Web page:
United States officials have insisted on numerous occasions that the Shamoon malware, the one used in the cyberattacks against Saudi Aramco, is the work of Iran. However, new evidence suggests that it could be the work of an extremist Islamist group based in Saudi Arabia.
US authorities have said that a malware developed by amateurs couldn’t have damaged around 30,000 computers, as Shamoon has done in the case of Saudi Aramco. They have assumed
that a nation state, more precisely Iran, is behind the malware and the attacks it has been used in.
However, Defence IQ
has been provided with a summary report by John Bumgarner, the chief technology officer of the U.S. Cyber Consequences Unit. The report makes some interesting assumptions regarding the malware’s origin.
For instance, Shamoon was programmed to activate on August 15, 2012. On the same day, Saudi Arabia celebrated Laylat al-Qadr, an important religious event part of Ramadan.
Furthermore, the malware was configured so that it would step into play at 11:08 AM Arabia Standard Time. 11:08 could be a reference to Chapter 11, verse 8 of the Holy Quran, which talks about punishments.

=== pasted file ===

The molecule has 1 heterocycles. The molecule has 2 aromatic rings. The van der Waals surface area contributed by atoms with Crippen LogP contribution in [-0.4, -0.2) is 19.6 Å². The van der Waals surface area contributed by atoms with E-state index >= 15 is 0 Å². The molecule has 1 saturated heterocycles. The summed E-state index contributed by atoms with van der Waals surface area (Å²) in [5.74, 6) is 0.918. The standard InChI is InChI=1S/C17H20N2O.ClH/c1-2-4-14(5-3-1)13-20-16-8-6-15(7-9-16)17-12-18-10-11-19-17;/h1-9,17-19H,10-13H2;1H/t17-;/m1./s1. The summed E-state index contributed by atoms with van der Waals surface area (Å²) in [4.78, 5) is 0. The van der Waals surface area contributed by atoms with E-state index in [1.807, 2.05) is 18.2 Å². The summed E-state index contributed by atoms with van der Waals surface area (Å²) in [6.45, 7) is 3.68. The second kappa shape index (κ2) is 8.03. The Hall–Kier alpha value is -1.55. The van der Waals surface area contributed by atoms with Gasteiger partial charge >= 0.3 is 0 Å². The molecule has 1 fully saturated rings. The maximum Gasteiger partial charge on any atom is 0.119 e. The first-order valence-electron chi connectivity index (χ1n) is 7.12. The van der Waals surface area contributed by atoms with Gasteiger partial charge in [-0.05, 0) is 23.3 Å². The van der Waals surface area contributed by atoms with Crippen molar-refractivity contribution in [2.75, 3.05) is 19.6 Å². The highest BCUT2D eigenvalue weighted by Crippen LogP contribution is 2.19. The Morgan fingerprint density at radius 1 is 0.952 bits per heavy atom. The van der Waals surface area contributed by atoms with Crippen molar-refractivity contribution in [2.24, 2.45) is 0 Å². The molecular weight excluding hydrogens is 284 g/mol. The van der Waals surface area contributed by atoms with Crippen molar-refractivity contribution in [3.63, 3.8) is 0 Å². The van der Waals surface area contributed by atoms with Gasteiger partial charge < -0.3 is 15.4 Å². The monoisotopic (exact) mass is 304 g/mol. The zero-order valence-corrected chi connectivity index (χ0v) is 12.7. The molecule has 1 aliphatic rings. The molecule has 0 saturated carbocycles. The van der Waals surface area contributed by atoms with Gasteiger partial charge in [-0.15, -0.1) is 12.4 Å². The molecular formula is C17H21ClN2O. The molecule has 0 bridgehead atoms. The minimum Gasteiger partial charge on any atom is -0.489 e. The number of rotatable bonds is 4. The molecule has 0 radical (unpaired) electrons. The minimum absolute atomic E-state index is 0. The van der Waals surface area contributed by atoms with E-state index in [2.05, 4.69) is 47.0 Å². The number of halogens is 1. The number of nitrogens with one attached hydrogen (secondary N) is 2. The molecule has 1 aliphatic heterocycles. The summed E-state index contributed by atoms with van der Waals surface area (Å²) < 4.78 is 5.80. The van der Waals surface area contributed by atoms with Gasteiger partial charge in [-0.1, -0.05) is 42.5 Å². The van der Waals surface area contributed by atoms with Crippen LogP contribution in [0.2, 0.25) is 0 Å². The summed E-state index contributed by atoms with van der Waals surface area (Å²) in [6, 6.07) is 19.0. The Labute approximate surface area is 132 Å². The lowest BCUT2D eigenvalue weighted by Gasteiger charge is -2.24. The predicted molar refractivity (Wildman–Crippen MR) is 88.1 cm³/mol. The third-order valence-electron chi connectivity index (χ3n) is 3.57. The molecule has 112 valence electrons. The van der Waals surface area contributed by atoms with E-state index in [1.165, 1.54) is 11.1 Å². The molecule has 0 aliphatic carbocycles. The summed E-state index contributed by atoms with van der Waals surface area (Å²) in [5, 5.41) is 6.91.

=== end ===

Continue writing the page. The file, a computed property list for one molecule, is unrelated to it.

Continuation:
This verse reads: “If We delay in afflicting them with Our punishment for an appointed time, they ask, What is preventing it (the punishment) from taking place? On the day when it (punishment) befalls them, no one will be able to escape from it and that which they have mocked will surround them from all sides.”
It’s also worth noting that the name of the group that has taken credit for the Saudi Aramco attacks, the Cutting Sword of Justice, might be related to several things, such as the scimitar sword from Saudi Arabia’s flag.
In addition, the malware author stored the virus code in a folder called Arabian Gulf, the name used by individuals living in Saudi Arabia, the United Arab Emirates, Bahrain, Kuwait, Oman and Qatar for the Persian Gulf.
Experts believe that the use of the string “wiper” in the code of Shamoon doesn’t mean
that it’s connected to the Wiper malware identified by Iran in April 2012. Instead, it might be a deception tactic to shift focus towards Iran.